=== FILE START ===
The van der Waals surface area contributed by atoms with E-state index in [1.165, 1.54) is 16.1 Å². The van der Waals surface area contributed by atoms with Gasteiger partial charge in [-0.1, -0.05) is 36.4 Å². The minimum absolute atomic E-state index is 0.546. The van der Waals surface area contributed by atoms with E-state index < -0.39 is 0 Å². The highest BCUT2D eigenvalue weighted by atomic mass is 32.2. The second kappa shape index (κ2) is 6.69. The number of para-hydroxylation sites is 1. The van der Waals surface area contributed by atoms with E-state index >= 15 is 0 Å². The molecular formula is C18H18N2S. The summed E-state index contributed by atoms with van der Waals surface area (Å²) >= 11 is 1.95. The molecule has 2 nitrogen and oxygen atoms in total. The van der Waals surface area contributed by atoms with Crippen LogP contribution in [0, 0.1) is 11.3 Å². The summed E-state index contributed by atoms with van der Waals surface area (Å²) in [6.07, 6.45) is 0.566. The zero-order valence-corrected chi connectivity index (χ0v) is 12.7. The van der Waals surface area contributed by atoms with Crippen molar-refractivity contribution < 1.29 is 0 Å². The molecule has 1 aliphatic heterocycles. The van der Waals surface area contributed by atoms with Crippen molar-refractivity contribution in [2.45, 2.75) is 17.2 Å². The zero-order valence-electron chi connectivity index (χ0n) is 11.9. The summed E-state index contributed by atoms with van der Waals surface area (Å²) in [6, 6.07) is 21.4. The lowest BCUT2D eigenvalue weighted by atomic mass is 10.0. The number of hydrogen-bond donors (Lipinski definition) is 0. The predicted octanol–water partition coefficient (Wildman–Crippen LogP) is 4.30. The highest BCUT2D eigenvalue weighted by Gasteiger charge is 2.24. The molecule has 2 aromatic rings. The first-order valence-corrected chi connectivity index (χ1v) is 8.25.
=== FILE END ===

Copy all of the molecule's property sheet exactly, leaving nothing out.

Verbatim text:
The van der Waals surface area contributed by atoms with E-state index in [1.165, 1.54) is 16.1 Å². The van der Waals surface area contributed by atoms with Gasteiger partial charge in [-0.1, -0.05) is 36.4 Å². The minimum absolute atomic E-state index is 0.546. The van der Waals surface area contributed by atoms with E-state index < -0.39 is 0 Å². The highest BCUT2D eigenvalue weighted by atomic mass is 32.2. The second kappa shape index (κ2) is 6.69. The number of para-hydroxylation sites is 1. The van der Waals surface area contributed by atoms with E-state index >= 15 is 0 Å². The molecular formula is C18H18N2S. The summed E-state index contributed by atoms with van der Waals surface area (Å²) >= 11 is 1.95. The molecule has 2 nitrogen and oxygen atoms in total. The van der Waals surface area contributed by atoms with Crippen LogP contribution in [0, 0.1) is 11.3 Å². The summed E-state index contributed by atoms with van der Waals surface area (Å²) in [6.07, 6.45) is 0.566. The zero-order valence-corrected chi connectivity index (χ0v) is 12.7. The van der Waals surface area contributed by atoms with Crippen molar-refractivity contribution < 1.29 is 0 Å². The molecule has 1 aliphatic heterocycles. The van der Waals surface area contributed by atoms with Crippen molar-refractivity contribution in [2.45, 2.75) is 17.2 Å². The zero-order valence-electron chi connectivity index (χ0n) is 11.9. The summed E-state index contributed by atoms with van der Waals surface area (Å²) in [6, 6.07) is 21.4. The lowest BCUT2D eigenvalue weighted by atomic mass is 10.0. The number of hydrogen-bond donors (Lipinski definition) is 0. The predicted octanol–water partition coefficient (Wildman–Crippen LogP) is 4.30. The highest BCUT2D eigenvalue weighted by Gasteiger charge is 2.24. The molecule has 2 aromatic rings. The first-order valence-corrected chi connectivity index (χ1v) is 8.25.